January 31, 2013
When I sat down with Krisakorn and his interpreter Jeff Wong at the end of January I had no idea what I was in for. Kridsakorn, who is more commonly known as Pai, is an elected leader of over 55 fishing villages who saw their livelihood erased with the construction of a dam on their river. Beginning with the direct action of sitting on explosive devices that were meant to help construct the dam, they have been fighting for over 20 years.
Based in solid on-the-ground organizing and strategic action, their struggle has won incremental victories and faced heartbreaking setbacks. Despite this roller coaster, they have built an effective and resilient organization that is self-funded by the fishing families that make up its membership. Their work is also a precursor to the Arab Spring and Occupy movements – at one point they occupied dam sites across Thailand for over three years. In fact, the Pak Mun Group has been a consistent presence for all governments in Thailand since the 1989. At the time of our meeting they had just wrapped up a multi-day protest at the Government House where they had won the power to determine the structures of government created to address their problems.
There are so many solid organizing lessons from their work that I’ve had difficultly making a short video bit for this blog so I’ve divided it up into two sections. One is a story of their campaign over the last twenty years and is truly inspirational. The second is his reflections on why they have been successful and gets more at the central questions of this blog. If you have time, watch both. If you want to cut to the distilled organizing lessons, watch the second.
The Story of the Pak Mun Struggle:
Pai’s Reflections on Organizing:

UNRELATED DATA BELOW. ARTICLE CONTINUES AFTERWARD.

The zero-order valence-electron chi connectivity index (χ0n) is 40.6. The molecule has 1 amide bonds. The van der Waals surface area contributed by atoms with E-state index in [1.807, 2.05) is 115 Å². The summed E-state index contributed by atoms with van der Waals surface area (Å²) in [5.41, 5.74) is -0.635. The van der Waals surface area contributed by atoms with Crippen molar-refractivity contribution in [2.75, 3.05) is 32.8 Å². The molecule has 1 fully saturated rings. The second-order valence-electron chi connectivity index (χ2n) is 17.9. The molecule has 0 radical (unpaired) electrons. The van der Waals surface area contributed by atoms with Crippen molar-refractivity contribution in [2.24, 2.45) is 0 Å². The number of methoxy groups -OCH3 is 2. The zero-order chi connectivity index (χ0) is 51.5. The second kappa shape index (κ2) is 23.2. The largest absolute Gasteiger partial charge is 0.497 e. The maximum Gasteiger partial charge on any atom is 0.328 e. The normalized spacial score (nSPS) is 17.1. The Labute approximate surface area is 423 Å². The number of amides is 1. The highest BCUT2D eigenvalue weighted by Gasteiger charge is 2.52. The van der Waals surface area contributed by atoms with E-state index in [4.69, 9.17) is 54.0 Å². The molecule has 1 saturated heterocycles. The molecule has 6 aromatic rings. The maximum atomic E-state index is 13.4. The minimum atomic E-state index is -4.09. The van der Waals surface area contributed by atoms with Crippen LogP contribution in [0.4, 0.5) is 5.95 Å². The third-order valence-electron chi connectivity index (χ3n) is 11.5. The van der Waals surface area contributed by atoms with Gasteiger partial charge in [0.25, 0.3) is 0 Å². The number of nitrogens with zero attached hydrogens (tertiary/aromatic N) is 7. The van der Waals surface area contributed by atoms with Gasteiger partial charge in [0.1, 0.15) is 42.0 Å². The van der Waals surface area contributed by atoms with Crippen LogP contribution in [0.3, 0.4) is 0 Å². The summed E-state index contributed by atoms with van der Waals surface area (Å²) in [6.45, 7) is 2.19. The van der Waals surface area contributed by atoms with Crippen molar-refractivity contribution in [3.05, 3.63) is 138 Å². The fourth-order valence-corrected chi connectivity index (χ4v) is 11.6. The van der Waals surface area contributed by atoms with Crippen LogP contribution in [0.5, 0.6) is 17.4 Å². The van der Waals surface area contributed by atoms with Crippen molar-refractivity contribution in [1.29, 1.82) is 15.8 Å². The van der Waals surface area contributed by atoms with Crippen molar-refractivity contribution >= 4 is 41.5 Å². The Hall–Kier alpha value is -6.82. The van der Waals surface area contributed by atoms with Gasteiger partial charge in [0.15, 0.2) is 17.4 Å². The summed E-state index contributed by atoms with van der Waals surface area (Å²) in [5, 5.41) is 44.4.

Pai is also the Coordinator for a larger alliance of organizations impacted by mainstream development throughout South East Asia called the People’s Movement for a Just Society of P-Move. The Pak Mun Group is a real leader in the broad coalition and has been able to leverage the coalitions power to get some serious movement on their primary issue of restoring their livelihood.
UPDATE: I just heard from Jeff that the process of establishing the committee has been going slow but is moving forward. He reports that Pai said the committee should finally be officially established with appointed committee members by the end of this month. On the positive side, the Pak Mun dam gates have now been open since 3 August in accordance with the people’s demands. Their position was that while waiting for the committee to be appointed and convened, the dam gates should be opened.
Editors Note: I have tried to make both videos shorter by editing down the content and editing out the portions in the Thai language – in doing this the viewer misses out on much of Pai’s voice and the story in Thai but it goes almost twice as fast. Where I’ve made cuts to skip directly to the translation, I’ve inserted a cross dissolve transition. Where, I’ve skipped over parts of the tape I used a longer fade to black transition.